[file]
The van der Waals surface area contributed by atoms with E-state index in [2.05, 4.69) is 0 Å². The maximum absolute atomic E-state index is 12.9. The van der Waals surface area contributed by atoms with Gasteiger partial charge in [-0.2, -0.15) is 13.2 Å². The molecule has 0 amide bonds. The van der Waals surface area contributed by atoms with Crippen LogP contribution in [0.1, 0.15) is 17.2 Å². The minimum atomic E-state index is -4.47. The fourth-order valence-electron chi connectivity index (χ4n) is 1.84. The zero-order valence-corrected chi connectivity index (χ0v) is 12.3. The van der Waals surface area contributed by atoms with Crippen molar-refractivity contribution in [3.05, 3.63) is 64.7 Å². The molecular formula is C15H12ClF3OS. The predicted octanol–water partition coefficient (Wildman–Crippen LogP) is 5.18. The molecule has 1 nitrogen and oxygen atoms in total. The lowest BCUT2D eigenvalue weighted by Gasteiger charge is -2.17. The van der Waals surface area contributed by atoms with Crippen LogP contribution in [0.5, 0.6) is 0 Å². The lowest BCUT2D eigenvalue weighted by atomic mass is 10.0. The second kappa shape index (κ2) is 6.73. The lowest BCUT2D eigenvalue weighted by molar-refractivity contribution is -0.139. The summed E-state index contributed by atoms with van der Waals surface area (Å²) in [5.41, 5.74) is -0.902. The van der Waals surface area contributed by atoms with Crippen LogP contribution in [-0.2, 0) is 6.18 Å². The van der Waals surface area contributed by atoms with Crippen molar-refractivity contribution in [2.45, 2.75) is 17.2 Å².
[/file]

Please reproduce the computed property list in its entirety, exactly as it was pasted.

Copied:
The van der Waals surface area contributed by atoms with E-state index in [2.05, 4.69) is 0 Å². The maximum absolute atomic E-state index is 12.9. The van der Waals surface area contributed by atoms with Gasteiger partial charge in [-0.2, -0.15) is 13.2 Å². The molecule has 0 amide bonds. The van der Waals surface area contributed by atoms with Crippen LogP contribution in [0.1, 0.15) is 17.2 Å². The minimum atomic E-state index is -4.47. The fourth-order valence-electron chi connectivity index (χ4n) is 1.84. The zero-order valence-corrected chi connectivity index (χ0v) is 12.3. The van der Waals surface area contributed by atoms with Crippen molar-refractivity contribution in [3.05, 3.63) is 64.7 Å². The molecular formula is C15H12ClF3OS. The predicted octanol–water partition coefficient (Wildman–Crippen LogP) is 5.18. The molecule has 1 nitrogen and oxygen atoms in total. The lowest BCUT2D eigenvalue weighted by Gasteiger charge is -2.17. The van der Waals surface area contributed by atoms with Crippen LogP contribution in [0.5, 0.6) is 0 Å². The lowest BCUT2D eigenvalue weighted by atomic mass is 10.0. The second kappa shape index (κ2) is 6.73. The lowest BCUT2D eigenvalue weighted by molar-refractivity contribution is -0.139. The summed E-state index contributed by atoms with van der Waals surface area (Å²) in [5.41, 5.74) is -0.902. The van der Waals surface area contributed by atoms with Crippen LogP contribution in [-0.2, 0) is 6.18 Å². The van der Waals surface area contributed by atoms with Crippen molar-refractivity contribution in [2.45, 2.75) is 17.2 Å².